Even if there was occasional stuttering it’s debatable whether it could be described as reduced sound quality as normal playback would be unaffected.

I do believe (and as an amateur I admit an element of conjecture here) that any irregularities in the timing of the data stream, possibly caused by internet latency, may cause small losses of sound quality in some systems as the streamer works a little harder to process it. Possibly remedies for this might include using a Cisco Catalyst switch which will have a quality clock which can smooth out the timing, using a 2nd gen streamer which the OP is already doing, and using a separate DAC in order to decouple the analogue audio signal from any such effects. @Simon-in-Suffolk is free to shoot me down in flames if he thinks I’m off the mark here as he has been responsible for tracking down issues like this in the past.

Hi Chris

Pretty good summary and definitely don’t want to attempt to shoot you down :slight_smile: . I suggest probably best be careful about not confusing switch ethernet serialisation clocks with audio sample data clocks - they are chalk and cheese. Switch clocks will have a degree of phase modulation noise - and this noise energy (think a tiny micro powered FM transmitter) can couple into the streamer at infinitesimally small levels but potentially subtly modulate ground planes or sample clocks.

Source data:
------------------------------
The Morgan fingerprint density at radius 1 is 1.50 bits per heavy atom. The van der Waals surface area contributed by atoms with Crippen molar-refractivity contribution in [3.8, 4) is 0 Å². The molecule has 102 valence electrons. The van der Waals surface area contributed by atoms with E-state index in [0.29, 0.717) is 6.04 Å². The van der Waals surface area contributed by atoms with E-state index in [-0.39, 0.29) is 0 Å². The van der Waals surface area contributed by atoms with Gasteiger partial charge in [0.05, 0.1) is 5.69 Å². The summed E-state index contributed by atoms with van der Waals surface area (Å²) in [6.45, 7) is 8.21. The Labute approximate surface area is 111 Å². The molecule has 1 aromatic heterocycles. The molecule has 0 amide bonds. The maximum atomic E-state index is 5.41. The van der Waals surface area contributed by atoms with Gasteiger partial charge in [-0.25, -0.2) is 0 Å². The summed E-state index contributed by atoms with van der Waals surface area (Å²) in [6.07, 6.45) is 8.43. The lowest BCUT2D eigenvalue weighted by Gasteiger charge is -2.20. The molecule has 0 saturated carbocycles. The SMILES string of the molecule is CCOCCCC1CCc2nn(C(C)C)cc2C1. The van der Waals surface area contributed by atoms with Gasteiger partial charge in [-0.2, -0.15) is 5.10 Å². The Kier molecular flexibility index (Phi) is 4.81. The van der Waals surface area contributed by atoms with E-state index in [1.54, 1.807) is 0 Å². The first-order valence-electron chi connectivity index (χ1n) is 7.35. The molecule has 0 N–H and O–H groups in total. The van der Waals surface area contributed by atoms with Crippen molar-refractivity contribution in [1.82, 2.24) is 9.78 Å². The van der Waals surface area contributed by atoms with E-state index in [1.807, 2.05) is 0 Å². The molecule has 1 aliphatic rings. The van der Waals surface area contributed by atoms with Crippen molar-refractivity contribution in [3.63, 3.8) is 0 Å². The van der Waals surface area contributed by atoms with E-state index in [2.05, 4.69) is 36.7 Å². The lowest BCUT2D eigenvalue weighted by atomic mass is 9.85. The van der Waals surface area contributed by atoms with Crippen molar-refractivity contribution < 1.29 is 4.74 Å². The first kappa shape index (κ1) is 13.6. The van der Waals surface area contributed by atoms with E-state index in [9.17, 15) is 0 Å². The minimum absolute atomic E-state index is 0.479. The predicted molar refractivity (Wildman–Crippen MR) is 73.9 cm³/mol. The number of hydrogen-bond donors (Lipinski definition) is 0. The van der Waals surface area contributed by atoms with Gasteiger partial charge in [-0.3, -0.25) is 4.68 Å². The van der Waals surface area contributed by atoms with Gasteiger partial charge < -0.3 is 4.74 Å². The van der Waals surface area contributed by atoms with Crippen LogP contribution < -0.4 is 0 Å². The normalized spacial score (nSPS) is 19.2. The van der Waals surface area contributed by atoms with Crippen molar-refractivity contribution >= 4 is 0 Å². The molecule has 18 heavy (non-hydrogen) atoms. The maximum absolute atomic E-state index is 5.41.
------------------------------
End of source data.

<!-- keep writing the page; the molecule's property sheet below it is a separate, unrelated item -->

With respect to cloud streaming sound quality I think the more likely variables will be compression and treatment variables the cloud providers require or apply themselves to provide the LUFS level they define for their service - that is the average weighted loudness energy over a period of time of the audio signal.

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Quite. That’s why I said, “A streamer needs much less than 20mb for an audio stream, so no, assuming that all of the bandwidth is available to the streamer, you don’t need more” and, “…The OP has a 2nd gen Naim streamer with a generous buffer so a 20MB connection is going to be fine as long as there isn’t very significant latency…”